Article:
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Background: At present, there are no clinically reliable disease markers for chronic fatigue syndrome. DNA chip microarray technology provides a method for examining the differential expression of mRNA from a large number of genes. The hypothesis was that a gene expression signature, generated by microarray assays, could help identify genes which are dysregulated in patients with CFS and so provide biomarkers for the condition.
Methods: Human genome-wide Affymetrix GeneChip arrays (39,000 transcripts derived from 33,000 gene sequences) were used to compare the levels of gene expression in the peripheral blood mononuclear cells of patients with post-viral chronic fatigue (n=8) and healthy control subjects (n=7).
Results: Patients and healthy subjects differed significantly in the level of expression of 366 genes. Analysis of the differentially expressed genes indicated functional implications in immune modulation, oxidative stress and apoptosis. Prototype biomarkers were identified on the basis of differential levels of gene expression and possible biological significance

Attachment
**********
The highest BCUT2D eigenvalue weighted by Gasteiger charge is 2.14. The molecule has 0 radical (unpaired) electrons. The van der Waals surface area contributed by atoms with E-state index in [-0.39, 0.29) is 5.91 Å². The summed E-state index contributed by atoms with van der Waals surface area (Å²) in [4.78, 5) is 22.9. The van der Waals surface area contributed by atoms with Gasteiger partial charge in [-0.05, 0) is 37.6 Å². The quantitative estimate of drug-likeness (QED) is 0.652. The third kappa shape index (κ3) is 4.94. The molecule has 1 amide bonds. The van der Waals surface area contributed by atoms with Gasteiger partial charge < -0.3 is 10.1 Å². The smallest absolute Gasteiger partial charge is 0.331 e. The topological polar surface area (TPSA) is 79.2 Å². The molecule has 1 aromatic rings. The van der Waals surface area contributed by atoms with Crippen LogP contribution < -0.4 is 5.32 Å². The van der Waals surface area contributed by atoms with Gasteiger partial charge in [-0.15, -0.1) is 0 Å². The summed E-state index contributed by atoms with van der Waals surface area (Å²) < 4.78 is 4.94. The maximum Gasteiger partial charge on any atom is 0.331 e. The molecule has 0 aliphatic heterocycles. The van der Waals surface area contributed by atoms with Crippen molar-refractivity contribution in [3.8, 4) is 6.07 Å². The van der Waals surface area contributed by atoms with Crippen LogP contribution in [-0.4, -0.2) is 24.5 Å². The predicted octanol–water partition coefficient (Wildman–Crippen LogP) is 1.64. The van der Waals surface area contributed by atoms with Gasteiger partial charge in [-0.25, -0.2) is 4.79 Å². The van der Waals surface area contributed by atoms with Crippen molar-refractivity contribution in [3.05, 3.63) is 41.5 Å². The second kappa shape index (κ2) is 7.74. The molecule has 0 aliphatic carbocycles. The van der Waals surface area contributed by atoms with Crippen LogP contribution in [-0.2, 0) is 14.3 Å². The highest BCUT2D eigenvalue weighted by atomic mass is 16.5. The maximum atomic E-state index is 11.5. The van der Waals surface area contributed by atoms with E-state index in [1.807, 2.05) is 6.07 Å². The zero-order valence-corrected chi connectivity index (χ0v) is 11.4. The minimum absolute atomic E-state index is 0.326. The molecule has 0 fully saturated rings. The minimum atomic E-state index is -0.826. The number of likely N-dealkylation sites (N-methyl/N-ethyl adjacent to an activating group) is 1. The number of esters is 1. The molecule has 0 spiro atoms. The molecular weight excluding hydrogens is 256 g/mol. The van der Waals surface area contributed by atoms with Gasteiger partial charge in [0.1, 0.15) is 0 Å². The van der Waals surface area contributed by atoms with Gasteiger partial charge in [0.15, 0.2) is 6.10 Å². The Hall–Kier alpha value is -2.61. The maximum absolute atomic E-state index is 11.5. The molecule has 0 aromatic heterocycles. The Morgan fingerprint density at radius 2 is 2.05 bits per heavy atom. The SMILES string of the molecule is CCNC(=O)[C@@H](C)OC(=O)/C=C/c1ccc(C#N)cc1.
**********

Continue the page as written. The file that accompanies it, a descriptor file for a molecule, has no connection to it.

Conclusions: Differential expression of key genes identified in this study offer an insight into the possible mechanism of chronic fatigue following infection. The representative biomarkers identified in this research appear promising as potential biomarkers for differential diagnosis and treatment.
Source: BMC Medical Genomics, June 25, 2009;2(38). DOI: 10.1186/1755-8794-2-38. Gow JW, Hagan S, Herzyk P, Cannon C, Behan PO, Chaudhuri A. Dept. of Biological and Biomedical Sciences, Glasgow Caledonian University; The Sir Henry Wellcome Functional Genomics Facility, Faculty of Biomedical and Life Sciences, University of Glasgow; Glasgow Veterinary School, University of Glasgow; Essex Centre for Neurological Sciences, Oldchurch Hospital, Romford, UK. [E-mail: John W Gow firstname.lastname@example.org]